Orthofix, Biomet and DJO misled physicians and their clerical staff into filling out documents with a code that indicates the devices "are medically necessary for the patient's lifetime or for periods of time that exceed the devices' nine months of useful life.., " alleges the suit. Physicians’ clerical assistants typically rely on the equipment suppliers' representatives for advice on how the reimbursement forms should be completed.
These reps, says Bierman, misled the staffs by instructing them to specify a number of months on the forms that would support payment for the item as a purchase.
The suit says that the defendants "routinely claim that the devices have been designated by the FDA as devices that are disposable and can only be used by one patient." Bierman says that the defendants cite the fact that the devices deactivate after a period of time and cannot be reused. Apparently, says the suit, on that basis the concept of a single-use device is incompatible with rental.
Bierman claims that an Orthofix rep told him, after Bierman pointed out that Medicare had assigned a rental code to the device, that "nobody honors it."
The FDA parlance for a device that can be used by only one patient is "single-use device" (SUD).
Bierman says the SUD designation is NOT an FDA requirement, but it is applied at the discretion of the device manufacturer and many SUDs are reprocessed for patient use in compliance with FDA rules.
SUDs are frequently misdesignated by manufacturers to boost profits, says the suit. Bierman cites in the suit a June 2000 GAO report that stated:
"Many health care professionals believe that some SUDs can be reused. They told us they distrust the single-use label for some devices because (1) FDA cannot require manufacturers to support the designation of a device as single-use; (2) they perceive that manufacturers have an economic incentive to market devices as single-use that could just as well be sold as reusable; and (3) FDA's approval requirements for SUDs are less extensive than those for reusable devices...."
Bierman alleges that the single-use designation for osteogenesis stimulators is economically, not clinically, motivated. The suit says that the devices are non-sterile, they are worn externally, often over clothing, and any electrodes intended to be attached to the skin are disposable.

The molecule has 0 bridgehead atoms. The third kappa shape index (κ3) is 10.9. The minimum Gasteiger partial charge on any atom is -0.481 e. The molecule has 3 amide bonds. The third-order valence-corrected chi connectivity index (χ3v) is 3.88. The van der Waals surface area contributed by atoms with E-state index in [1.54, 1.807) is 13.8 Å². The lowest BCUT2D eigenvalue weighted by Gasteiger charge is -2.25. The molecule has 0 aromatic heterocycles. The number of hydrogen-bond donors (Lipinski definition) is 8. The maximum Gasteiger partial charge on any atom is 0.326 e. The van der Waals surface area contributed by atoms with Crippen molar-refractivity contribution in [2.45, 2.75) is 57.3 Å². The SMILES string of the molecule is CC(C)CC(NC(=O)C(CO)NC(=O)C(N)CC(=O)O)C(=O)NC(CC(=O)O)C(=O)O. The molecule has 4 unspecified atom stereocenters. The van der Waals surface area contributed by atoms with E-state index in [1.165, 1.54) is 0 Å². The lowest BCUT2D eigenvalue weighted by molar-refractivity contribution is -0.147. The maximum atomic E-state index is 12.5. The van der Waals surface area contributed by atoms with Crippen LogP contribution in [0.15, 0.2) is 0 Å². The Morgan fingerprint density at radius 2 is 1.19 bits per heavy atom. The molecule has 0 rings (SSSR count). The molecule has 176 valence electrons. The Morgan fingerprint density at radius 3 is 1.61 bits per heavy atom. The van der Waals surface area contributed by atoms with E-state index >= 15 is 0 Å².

The suit cites a 1993 St. Petersburg Times article that stated:
Ron McNeill, sales and marketing director for Bioelectron, said the company doesn't plan to ask the FDA to allow multiple-patient use for two reasons: It is concerned about inappropriate use, and it would lose its profit margin.... ‘We think we're already saving an individual money.
At this point, the financial impact of the suit on the public companies involved is unknown.
Senior Analyst Mike Matson of Wachovia estimates that Orthofix generated around $170 million (33% of total revenues) in sales from its stimulators in 2008. He estimates that Smith & Nephew generated around $120 million (3% of total revenues) in sales from its osteogenesis stimulation devices in 2008.
But, says Matson, since gross margins on these devices are very high (around 90%), the products likely make up a much larger portion of these firms' earnings. Matson thinks that deferred prosecution agreements are one potential outcome of this suit, although it may take years for this to play out.
He downgraded Orthofix on April 17, citing the subpoena overhang as one reason. The company's stock price dropped by 10% that day.
On a related note, the U.S. Attorney in Boston, Michael Sullivan, submitted his resignation the same day the subpoenas were announced. President Obama will appoint a successor. Given the history of health care investigations out of Boston, we think the next U.S. Attorney may be even more aggressive in prosecuting health care fraud.
In the meantime, if you know anyone in need of a bone stimulator, suggest a rental or eBay.